Wastewater Treatment Process

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226 West 4th Street
Davenport, IA 52801
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Wastewater Treatment Process

Raw sewage, or wastewater, is delivered to the Water Pollution Control Plant by gravity, through a network of hundreds of miles of sewer pipe. The incoming wastewater, which is usually gray in color, looks like dirty dish water. It is approximately 99.5% water and 0.5% pollutants.

The Federal Clean Water Act gives authority to the Iowa Department of Natural Resources to regulate wastewater treatment discharge into natural waterways. The IDNR in turn issues a National Pollutant Discharge Elimination System (NPDES) permit for each treatment plant. This permit sets measurable parameters and compliance limitations on the amounts of pollutants that a treatment plant can discharge. The permit issued to the City of Davenport allows this plant to discharge treated wastewater to the Mississippi River. It states that there must be at least an 85% removal of the Total Suspended Solids (TSS) and Carbonaceous Biochemical Oxygen Demand (CBOD) that is contained in the plant influent.

The goal of this plant is to see that our effluent meets the permit requirements. Being a continuous operation plant, flow and treatment are monitored 24 hours per day, seven days per week.

The average wastewater flow through the plant is 22 million gallons per day. (During heavy rains or flooding situations the flow may reach 60 MGD.) The incoming wastewater contains an average of 150 mg/l of CBOD and 200 mg/l of TSS. The outgoing effluent averages below 15 mg/l of CBOD and TSS. The removal rate for CBOD and TSS is above 90%.

The cities' network of sewers terminates in a 96 inch diameter pipe that is big enough to drive a small car through. Forty-five feet below ground level, the pipe delivers wastewater to the Wet Well, which is the start of this plant. The initial treatment, the removal of solids, begins here. A bar screen traps the larger solids that flow in with the sewage (plastics, sticks, cans, etc.). A giant rake cleans the bar screen and the solids are deposited in hoppers for removal by truck to the landfill.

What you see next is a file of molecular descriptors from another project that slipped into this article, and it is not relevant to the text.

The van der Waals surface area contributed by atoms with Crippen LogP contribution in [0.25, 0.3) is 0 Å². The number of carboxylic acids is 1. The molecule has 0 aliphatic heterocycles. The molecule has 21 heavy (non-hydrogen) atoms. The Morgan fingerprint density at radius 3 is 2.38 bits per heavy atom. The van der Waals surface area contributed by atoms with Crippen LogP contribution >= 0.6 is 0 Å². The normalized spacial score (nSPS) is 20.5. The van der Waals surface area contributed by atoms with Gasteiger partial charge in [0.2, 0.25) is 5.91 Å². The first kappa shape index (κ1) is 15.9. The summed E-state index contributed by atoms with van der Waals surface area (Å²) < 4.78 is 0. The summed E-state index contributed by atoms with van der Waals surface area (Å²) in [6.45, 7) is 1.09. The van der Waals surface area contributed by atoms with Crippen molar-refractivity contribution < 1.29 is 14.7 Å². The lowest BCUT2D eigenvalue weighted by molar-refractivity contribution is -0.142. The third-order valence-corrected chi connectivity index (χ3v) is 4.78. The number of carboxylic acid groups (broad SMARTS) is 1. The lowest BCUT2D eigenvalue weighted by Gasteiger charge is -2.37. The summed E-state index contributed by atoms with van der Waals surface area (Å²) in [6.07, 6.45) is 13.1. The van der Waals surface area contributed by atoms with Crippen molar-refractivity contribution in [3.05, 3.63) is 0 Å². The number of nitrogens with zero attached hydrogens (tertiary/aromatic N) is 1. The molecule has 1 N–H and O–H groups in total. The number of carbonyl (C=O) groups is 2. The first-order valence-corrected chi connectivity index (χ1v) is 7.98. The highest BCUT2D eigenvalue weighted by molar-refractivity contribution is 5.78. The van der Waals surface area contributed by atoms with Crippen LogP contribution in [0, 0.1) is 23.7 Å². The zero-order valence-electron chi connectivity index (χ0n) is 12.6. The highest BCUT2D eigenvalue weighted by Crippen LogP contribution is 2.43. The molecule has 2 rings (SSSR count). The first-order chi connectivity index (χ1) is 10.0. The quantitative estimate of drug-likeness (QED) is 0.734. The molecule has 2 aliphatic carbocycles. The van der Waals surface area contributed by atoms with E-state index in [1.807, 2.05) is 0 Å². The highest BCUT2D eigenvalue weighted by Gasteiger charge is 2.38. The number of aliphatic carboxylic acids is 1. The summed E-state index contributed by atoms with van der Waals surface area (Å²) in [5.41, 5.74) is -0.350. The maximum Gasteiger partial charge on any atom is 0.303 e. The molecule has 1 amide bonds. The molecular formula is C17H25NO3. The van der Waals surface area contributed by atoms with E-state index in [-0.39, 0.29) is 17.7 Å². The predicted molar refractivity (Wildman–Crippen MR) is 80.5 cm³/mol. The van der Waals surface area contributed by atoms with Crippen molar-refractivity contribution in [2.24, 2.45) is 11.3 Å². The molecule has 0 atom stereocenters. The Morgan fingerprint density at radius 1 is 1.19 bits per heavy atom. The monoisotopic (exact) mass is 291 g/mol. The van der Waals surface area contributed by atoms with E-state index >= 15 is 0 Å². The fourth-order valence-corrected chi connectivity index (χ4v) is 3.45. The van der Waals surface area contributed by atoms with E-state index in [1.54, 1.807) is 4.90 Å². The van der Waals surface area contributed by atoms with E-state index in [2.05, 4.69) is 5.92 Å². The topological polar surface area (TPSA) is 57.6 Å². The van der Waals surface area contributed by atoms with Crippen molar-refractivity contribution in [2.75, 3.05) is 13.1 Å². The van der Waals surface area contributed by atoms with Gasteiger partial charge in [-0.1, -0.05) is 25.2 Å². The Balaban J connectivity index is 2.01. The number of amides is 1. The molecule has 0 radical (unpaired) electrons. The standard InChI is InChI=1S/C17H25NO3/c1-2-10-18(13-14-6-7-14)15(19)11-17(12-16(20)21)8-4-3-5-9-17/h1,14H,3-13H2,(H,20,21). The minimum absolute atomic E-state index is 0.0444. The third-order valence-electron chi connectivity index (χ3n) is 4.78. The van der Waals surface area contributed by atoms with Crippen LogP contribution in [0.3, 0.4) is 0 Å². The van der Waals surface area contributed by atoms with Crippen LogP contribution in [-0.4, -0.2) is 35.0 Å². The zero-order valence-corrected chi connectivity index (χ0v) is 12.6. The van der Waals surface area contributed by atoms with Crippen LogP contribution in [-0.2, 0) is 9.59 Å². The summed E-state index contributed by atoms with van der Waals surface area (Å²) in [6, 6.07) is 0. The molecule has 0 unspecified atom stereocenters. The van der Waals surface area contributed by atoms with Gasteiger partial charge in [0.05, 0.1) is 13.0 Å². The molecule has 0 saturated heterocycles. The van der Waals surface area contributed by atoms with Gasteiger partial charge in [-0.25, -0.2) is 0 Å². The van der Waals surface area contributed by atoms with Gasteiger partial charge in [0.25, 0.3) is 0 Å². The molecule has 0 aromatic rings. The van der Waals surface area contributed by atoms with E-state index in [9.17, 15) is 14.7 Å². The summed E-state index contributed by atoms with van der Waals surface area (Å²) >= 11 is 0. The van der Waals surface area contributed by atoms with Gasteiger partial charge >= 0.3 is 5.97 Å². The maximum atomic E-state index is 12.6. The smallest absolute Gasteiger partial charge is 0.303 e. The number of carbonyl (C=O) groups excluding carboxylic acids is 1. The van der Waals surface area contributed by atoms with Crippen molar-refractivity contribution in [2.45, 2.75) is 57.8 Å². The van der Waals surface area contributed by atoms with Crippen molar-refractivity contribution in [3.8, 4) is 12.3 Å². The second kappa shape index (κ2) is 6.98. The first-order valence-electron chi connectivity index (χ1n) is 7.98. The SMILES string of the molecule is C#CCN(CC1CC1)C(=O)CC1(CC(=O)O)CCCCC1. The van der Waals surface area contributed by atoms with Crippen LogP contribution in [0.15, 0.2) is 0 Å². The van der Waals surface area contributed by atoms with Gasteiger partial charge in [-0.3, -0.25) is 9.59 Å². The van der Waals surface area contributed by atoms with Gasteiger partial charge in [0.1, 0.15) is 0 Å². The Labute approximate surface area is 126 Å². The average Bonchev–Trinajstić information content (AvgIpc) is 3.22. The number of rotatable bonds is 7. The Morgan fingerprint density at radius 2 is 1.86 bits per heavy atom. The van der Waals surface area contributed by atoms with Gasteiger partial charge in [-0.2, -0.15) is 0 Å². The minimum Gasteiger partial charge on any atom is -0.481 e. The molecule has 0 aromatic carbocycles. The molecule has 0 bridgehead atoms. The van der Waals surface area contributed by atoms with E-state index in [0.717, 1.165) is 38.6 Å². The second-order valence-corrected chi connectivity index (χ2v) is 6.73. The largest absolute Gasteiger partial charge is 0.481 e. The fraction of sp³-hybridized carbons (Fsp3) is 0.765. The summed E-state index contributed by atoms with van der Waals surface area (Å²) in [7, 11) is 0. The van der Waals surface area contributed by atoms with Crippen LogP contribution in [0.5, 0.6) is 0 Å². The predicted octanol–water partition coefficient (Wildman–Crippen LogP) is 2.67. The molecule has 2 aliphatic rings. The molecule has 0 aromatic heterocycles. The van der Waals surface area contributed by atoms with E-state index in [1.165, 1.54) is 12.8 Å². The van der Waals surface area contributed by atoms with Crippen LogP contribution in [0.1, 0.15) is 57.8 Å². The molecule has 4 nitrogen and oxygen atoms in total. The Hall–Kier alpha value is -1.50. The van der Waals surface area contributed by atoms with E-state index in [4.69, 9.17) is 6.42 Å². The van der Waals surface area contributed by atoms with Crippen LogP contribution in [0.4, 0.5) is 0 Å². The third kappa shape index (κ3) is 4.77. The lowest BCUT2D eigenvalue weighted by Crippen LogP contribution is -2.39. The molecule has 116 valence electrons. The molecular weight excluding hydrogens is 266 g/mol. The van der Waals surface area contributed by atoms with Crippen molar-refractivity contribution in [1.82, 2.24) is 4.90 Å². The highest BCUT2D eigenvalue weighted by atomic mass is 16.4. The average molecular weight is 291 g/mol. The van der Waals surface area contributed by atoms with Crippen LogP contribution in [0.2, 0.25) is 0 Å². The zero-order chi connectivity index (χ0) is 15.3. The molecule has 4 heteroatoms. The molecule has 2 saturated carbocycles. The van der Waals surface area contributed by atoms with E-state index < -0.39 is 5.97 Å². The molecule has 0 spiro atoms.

After the grit tanks, the wastewater enters one of the 4 round primary clarifier tanks. Each of these tanks holds approximately 1.3 million gallons. Depending on the rate of flow and the operating conditions, the wastewater will stay in these tanks for 2 to 4 hours. This allows heavier solids to settle and be removed from the cone shaped bottom of the tank. It also allows grease and other floatable materials to rise to the top of the tank where they can be skimmed off. About 65% of the organic solids are removed here. 

 From the primary tanks, the flow moves to the activated sludge area. Activated sludge is a biological treatment process. In eight large rectangular tanks, which hold 750,000 gallons each, the nutrient-rich wastewater is mixed with air to provide oxygen for a previously developed, very dense population of microorganisms.
Activated sludge is made up primarily of bacteria, fungi, and protozoa. In this oxygen- and nutrient-rich environment, the microorganisms carry on life functions at an accelerated rate. In approximately 6 hours, they consume the pollutants, reproduce, and generate a waste by-product of their own.
The wastewater is then sent to four secondary clarifiers. These tanks are similar to the primary clarifiers. It takes about 5 hours for the flow to make its way through the secondary clarifiers. Movement is again slowed and the activated sludge is allowed to settle and is then returned to the aeration tanks. (A relatively small amount of this settled activated sludge is "wasted" to a thickener tank and then to 1 of 4 anaerobic digesters. A skimmer also removes any floating material from the tanks. The treated effluent water, which is now clear, flows through a tunnel to the Mississippi River. Many wastewater treatment plants are required to chlorinate their effluent, but because of the high quality of our effluent and the size of our receiving stream, we are not required to do so.